A nonprofit group that brought the need for spaying and neutering to the forefront locally marked its 10th anniversary last month, not with a party, but by going about its regular business.

Spay Today was launched because local animal advocates wanted to reduce the number of dogs and cats being euthanized at the Pitt County Animal Shelter.

"There were endless, endless numbers of animals coming to the shelter," said Betty Williams, a retired veterinarian who co-founded Spay Today.

The animal shelter took in 5,021 animals in 2006 and euthanized 3,223, according to data from Spay Today and Pitt County Animals Services.

Last year, Spay Today performed 5,614 surgeries and the shelter took in 3,162 animals, euthanizing 1,505.

"We learned at the onset of Saving Graces 4 Felines (a non-kill shelter for cats) that we can't adopt our way out of this and spaying and neutering is the only way to reduce the population of unwanted pets," said Marilyn Thompson, the program's co-founder.

Through research, advocates realized many pet owners in eastern North Carolina did not sterilize their pets because they thought it was too expensive.

Using seed money from the recently disbanded ASPCA of Pitt County, Thompson and Williams decided they would operate Spay Today and Saving Graces out of one facility and purchased a single-wide trailer that was moved next to the Pitt County Animal Shelter on County Home Road.

"When we started, we were only going to have people come in (whose income) was below the poverty level," Williams said. Her vision was the nonprofit would operate on donations, grants and a nominal fee.

Williams did all the surgeries, about 10 a day. She and other advocates quickly realized that doing 10 surgeries a day would not reduce pet overpopulation and it wasn't producing the volume that would allow the organization to maintain low fees.

"If we hadn't discovered Humane Alliance I don't think we would have continued being able to operate," she said.

Humane Alliance, a program of the ASPCA that was founded in Asheville, teaches techniques that allow for high-volume, high-quality, low-cost sterilization surgeries. Williams and her technicians trained with the organization and soon tripled the surgeries they were doing. They also found that many people they assumed could pay for spay/neuter surgeries at traditional clinics could not afford the cost, so within 1 1/2 years Spay Today opened its doors to all pet owners.

The veterinarians and technicians that have followed Williams and her original team have all received Human Alliance training.

The facility's current vet, Dr. Terry Cheramie, and his team perform on average 30 surgeries a day. On Wednesday, Wake Forest-based Saving Grace Animals for Adoption brought 30 puppies in for surgery. The team also operated on seven feral cats.

That number of surgeries is possible because the technicians have an assembly-line like system where they handle the pre- and post-surgical care and surgical set up so Cheramie only has to move from table to table.

"They get these animals in here so quickly they are usually ready before me," Cheramie said. The actual surgery takes only 30 seconds for a young male cat to up to 10-15 minutes for an older, larger female dog.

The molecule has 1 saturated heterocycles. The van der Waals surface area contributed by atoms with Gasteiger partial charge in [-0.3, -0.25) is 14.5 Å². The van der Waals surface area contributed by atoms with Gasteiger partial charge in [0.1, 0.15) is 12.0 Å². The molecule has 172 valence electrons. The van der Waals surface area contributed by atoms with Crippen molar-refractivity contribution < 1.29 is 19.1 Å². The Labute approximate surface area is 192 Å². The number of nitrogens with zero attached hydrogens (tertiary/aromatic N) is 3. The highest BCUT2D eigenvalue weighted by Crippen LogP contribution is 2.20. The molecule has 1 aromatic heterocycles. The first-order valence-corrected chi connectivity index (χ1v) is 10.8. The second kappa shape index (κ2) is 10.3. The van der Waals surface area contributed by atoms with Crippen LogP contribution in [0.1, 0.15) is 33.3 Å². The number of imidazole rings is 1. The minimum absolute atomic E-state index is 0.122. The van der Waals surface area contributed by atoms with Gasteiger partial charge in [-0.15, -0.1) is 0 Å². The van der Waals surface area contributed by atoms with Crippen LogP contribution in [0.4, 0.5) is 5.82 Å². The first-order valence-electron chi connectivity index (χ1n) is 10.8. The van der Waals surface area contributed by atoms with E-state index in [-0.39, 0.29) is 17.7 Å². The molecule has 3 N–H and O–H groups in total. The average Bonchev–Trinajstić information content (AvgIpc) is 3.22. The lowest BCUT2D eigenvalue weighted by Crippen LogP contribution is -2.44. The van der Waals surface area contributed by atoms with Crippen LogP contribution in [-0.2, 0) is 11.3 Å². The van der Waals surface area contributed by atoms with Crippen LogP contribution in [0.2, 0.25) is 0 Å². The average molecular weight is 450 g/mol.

Cheramie said the team could perform up to 50 surgeries a day if the facility, which is now two trailers connected together, was larger.

Owners bring their pets in between 7:15-7:45 a.m. The surgeries begin soon after and go until noon. Owners pick up the animals the same day, starting with dogs at 2 p.m. and cats at 3 p.m. Owners are given medicine for the animals and verbal and written instructions on their care, said Maribeth Hobgood, Spay Today's current executive director.

Along with operating on family pets, Spay Today makes its services available to regional rescue groups like the Wake Forest organization and the Humane Society of Eastern Carolina.

"I think one of the major things that happened is when we went before the (Pitt County) Board of Commissioners and asked them to make it mandatory that all animals be spayed and neutered before they leave the (shelter)," Williams said. "In the past only vouchers went out and they were not used so we would end up with more litters."

"Without their assistance and close proximity to the shelter we would not have been able to successfully implement mandatory spay/neuter for all of our adoptions," said Michele Whaley, Pitt County Animal Services executive director. "This practice alone, I believe, plays a huge part in the lowering of our intake numbers each year."

Another component of Spay Today's mission is its participation in trap-neuter-release programs.

Feral cats, which are sometimes called community cats, are brought in and sterilized, vaccinated and then returned to their territory. An ear is tipped to signal the animal has been sterilized, Hobgood said.

TNR is preferred to catching and killing feral cats. Feral animals usually live in colonies and if a colony goes missing more cats will move into the space, Hobgood said. TNR maintains the existing population without the worry of kittens.

Hobgood said one unspayed female cat, her mate and their offspring could produce about 11.6 million cats in a nine-year period.